I don't know how many Wetheads are out there, but a very quick Google query indicates 84,500 R model bikes sold in just 2018. I think the number of abnormal wear reports collected in this thread, for 2014 to present Wetheads, is less than 20. Admittedly, those are very fuzzy numbers to draw conclusions with, but I don't see it as a huge problem so long as BMW takes care of repairs.
    Last edited by lkraus; 01-22-2021 at 01:08 AM.
    Larry
    2006 R1200RT

  3. #258
    I have a 2018 R1200RTw purchased on 25 Jan 2018. Tomorrow (Monday 25 Jan 2021) marks the end of my warranty period.

    On 15 June 2020 I did the 12 k service. The cams looked ok and clearances were within spec.

    On Friday 22 Jan 2021 I made an appointment with my local BMW dealer. I explained that I wanted their senior service tech to remove the valve covers and inspect the cams. I wanted a great condition, all ok report or start a warranty claim for replacement parts. I also wanted to be present at the inspection. The inspection revealed that the cams were in great condition and everything looked ok. I was present and the outcome was as I expected (hoped!). This cost just under $150, but it was worth it for me.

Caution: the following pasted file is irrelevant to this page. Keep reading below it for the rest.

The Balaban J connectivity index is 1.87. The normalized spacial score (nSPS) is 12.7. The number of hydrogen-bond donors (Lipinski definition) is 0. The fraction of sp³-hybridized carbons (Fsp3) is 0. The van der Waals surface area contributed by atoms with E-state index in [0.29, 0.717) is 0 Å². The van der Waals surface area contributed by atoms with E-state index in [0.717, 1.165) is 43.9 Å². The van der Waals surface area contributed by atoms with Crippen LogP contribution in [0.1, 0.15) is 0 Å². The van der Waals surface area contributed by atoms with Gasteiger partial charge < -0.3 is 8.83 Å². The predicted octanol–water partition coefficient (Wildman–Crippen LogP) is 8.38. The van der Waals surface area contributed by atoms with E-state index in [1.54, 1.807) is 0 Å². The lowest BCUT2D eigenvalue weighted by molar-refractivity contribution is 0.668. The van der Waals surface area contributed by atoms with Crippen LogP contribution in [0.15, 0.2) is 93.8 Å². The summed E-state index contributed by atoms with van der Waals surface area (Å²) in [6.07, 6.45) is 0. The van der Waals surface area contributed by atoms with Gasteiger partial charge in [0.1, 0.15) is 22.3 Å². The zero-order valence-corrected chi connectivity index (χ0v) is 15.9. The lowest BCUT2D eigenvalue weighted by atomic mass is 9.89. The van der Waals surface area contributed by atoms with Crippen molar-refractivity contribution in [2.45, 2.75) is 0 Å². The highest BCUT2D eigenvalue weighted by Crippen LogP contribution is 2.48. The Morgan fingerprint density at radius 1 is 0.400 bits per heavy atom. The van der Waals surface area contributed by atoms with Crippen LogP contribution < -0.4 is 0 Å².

4. #259

    Cool 2017 BMW R1200RT Cams

    After reading some of the posts, I guess I wasn’t as lucky as some of you. After having some routine maintenance done at Kissell Motorsports in Altoona PA, it was brought to my attention that camshafts were wearing prematurely. It is a 2017 R1200RT with 17K miles. I purchased it used from Mosites Motorsports in Pittsburgh Pennsylvania the “soon to be” new BMW dealer. The cost of replacing the camshafts is $3500. Doing both sides. Through the efforts of the Service Manager Joe, BMW has decided to contribute $1800 towards the bill. Half a pie is better than no pie!